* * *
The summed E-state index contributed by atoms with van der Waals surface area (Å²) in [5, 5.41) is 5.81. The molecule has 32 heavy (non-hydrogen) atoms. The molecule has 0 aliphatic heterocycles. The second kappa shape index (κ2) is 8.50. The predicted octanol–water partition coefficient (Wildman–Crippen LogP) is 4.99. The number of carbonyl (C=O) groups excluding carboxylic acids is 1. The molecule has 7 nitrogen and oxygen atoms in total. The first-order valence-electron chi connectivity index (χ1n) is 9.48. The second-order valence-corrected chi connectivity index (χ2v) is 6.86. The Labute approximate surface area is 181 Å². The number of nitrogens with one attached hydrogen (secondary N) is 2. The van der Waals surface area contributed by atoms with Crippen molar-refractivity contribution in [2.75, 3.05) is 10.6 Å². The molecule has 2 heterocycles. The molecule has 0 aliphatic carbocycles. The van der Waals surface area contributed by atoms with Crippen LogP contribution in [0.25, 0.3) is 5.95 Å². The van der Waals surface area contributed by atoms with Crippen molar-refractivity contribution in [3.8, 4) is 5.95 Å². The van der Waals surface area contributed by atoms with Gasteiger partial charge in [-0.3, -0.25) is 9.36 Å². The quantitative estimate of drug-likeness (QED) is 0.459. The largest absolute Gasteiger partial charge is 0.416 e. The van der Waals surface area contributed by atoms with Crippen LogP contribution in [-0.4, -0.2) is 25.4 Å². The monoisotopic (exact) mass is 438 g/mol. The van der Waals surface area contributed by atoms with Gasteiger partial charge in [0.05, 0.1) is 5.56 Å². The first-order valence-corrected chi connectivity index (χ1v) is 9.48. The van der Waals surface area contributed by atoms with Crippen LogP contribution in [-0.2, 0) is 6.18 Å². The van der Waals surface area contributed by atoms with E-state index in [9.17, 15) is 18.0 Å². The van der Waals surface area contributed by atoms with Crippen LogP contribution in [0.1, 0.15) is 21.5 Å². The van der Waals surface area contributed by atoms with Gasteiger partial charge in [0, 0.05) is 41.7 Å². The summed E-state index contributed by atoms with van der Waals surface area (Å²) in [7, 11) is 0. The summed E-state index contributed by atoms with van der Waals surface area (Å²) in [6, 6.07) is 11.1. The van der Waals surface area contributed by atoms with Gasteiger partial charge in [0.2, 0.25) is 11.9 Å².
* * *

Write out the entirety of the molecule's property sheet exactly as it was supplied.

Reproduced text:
The summed E-state index contributed by atoms with van der Waals surface area (Å²) in [5, 5.41) is 5.81. The molecule has 32 heavy (non-hydrogen) atoms. The molecule has 0 aliphatic heterocycles. The second kappa shape index (κ2) is 8.50. The predicted octanol–water partition coefficient (Wildman–Crippen LogP) is 4.99. The number of carbonyl (C=O) groups excluding carboxylic acids is 1. The molecule has 7 nitrogen and oxygen atoms in total. The first-order valence-electron chi connectivity index (χ1n) is 9.48. The second-order valence-corrected chi connectivity index (χ2v) is 6.86. The Labute approximate surface area is 181 Å². The number of nitrogens with one attached hydrogen (secondary N) is 2. The van der Waals surface area contributed by atoms with Crippen molar-refractivity contribution in [2.75, 3.05) is 10.6 Å². The molecule has 2 heterocycles. The molecule has 0 aliphatic carbocycles. The van der Waals surface area contributed by atoms with Crippen LogP contribution in [0.25, 0.3) is 5.95 Å². The van der Waals surface area contributed by atoms with Crippen molar-refractivity contribution in [3.8, 4) is 5.95 Å². The van der Waals surface area contributed by atoms with Gasteiger partial charge in [-0.3, -0.25) is 9.36 Å². The quantitative estimate of drug-likeness (QED) is 0.459. The largest absolute Gasteiger partial charge is 0.416 e. The van der Waals surface area contributed by atoms with Crippen LogP contribution in [-0.4, -0.2) is 25.4 Å². The monoisotopic (exact) mass is 438 g/mol. The van der Waals surface area contributed by atoms with Gasteiger partial charge in [0.05, 0.1) is 5.56 Å². The first-order valence-corrected chi connectivity index (χ1v) is 9.48. The van der Waals surface area contributed by atoms with Crippen LogP contribution in [-0.2, 0) is 6.18 Å². The van der Waals surface area contributed by atoms with E-state index in [9.17, 15) is 18.0 Å². The van der Waals surface area contributed by atoms with Crippen LogP contribution in [0.1, 0.15) is 21.5 Å². The van der Waals surface area contributed by atoms with Gasteiger partial charge in [0, 0.05) is 41.7 Å². The summed E-state index contributed by atoms with van der Waals surface area (Å²) in [7, 11) is 0. The summed E-state index contributed by atoms with van der Waals surface area (Å²) in [6, 6.07) is 11.1. The van der Waals surface area contributed by atoms with Gasteiger partial charge in [0.2, 0.25) is 11.9 Å².